Newman – who would later use the Johnny Alucard name for one of the main characters in his Anno Dracula series of novels putting forward an alternate history where Count Dracula marries Queen Victoria – believes the film got a harsher reception than it should have done due to it being a later Hammer horror at a time when the company was struggling. ” There wasn’t resistance to the idea of a contemporary-set vampire movie,” he says. “A few years later, Salem’s Lot was basically Dracula reset in Peyton Place. Hammer were struggling to stay in the game, and some at the time saw only gimmicks – see also Dr Jekyll and Sister Hyde or The Legend of the 7 Golden Vampires for odd hybrids.”
So though it was not quite sure what it wanted to be, and while it was perhaps not wholly successful in portraying the immortal Dracula at play in hip London town, Dracula AD 1972 has developed quite a following in the decades since. After its first DVD release in 2006, in particular, it found a new, appreciative audience. As the Classic Monsters website surmised, “the movie did what it was meant to, bringing a tired franchise up to date whilst retaining enough of its heritage to remain credible”. And as the Grindhouse Database said, it is “an example of 1970s exploitation filmmaking at its most quirky and capricious … a delightfully entertaining experience”.
What would Bram Stoker have thought of it? We’ll never know, of course, but his great grand-nephew Dacre Stoker, who has written many books on his ancestor’s creation, thinks that, if nothing else, the film paves the way for Dracula to escape his Victorian bounds.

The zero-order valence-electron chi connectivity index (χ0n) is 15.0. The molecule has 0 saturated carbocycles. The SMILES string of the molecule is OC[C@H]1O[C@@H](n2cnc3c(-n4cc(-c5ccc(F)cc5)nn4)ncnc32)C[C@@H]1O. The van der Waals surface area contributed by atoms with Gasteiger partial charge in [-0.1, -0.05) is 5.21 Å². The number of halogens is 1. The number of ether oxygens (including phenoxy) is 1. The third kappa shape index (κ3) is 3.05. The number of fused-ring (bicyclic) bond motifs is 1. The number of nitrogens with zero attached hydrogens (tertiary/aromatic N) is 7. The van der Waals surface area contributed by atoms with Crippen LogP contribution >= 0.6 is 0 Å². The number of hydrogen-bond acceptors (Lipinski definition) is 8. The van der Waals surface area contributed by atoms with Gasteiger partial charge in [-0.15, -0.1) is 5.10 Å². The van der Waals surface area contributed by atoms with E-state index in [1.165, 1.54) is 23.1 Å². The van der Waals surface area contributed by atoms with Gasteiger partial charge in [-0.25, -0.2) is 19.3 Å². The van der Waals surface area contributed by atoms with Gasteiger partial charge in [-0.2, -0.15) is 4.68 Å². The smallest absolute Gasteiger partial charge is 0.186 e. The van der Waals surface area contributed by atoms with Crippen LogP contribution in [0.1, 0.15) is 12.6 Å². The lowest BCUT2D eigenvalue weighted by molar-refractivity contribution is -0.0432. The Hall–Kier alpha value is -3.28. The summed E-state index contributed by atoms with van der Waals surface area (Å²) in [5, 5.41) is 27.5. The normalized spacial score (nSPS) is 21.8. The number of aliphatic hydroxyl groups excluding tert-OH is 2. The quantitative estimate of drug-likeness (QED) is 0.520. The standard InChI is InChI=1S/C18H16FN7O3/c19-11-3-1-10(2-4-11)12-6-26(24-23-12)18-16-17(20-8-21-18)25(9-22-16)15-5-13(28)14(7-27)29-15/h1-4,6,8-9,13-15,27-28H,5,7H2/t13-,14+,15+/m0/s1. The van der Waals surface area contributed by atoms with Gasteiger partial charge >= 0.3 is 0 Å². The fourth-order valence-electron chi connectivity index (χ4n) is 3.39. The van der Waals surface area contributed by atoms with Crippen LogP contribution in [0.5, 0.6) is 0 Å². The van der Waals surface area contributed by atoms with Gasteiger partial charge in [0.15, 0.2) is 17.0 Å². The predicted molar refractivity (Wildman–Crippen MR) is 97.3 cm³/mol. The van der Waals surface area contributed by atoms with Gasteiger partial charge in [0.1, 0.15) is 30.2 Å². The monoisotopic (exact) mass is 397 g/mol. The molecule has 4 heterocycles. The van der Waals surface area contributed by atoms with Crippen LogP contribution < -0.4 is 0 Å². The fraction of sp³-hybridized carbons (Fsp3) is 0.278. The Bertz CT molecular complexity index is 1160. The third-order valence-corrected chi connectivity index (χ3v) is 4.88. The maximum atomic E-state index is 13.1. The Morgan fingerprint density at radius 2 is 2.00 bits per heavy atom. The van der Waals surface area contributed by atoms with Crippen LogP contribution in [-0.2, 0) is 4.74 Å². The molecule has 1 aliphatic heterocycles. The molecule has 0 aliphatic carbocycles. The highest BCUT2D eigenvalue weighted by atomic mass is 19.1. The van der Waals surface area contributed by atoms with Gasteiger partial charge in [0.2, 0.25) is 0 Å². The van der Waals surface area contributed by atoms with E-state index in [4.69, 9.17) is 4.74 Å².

“It did provide an opening for authors and screenwriters to modernise Bram Stoker’s Victorian horror story, and unleash the Transylvanian count on a wide variety of audiences,” he tells BBC Culture, adding jokily that “I would have thought that the music soundtrack was bad enough to kill the Count, but instead he was impaled by a spoke of a wooden carriage wheel, which I did think was quite clever.”
Without the ambition of Dracula AD 1972 and its at-the-time daring and controversial move to bring Dracula into the modern era, the seed might not have been sown for other writers and film-makers to update the vampire legend themselves. Three years later, Stephen King published the aforementioned Salem’s Lot, and the basic concept of the 1972 movie was repeated with turn-of-the-millennium Hollywood horror Dracula 2000, starring Gerard Butler as the Count, and its two sequels. Who knows, without AD 1972 we might never even have had modern-day vampire stories like Anne Rice’s Interview With The Vampire, published in 1976, or the Twilight series, or Buffy the Vampire Slayer. It may be a faintly humorous curio in the horror canon, but it’s an important one nonetheless.
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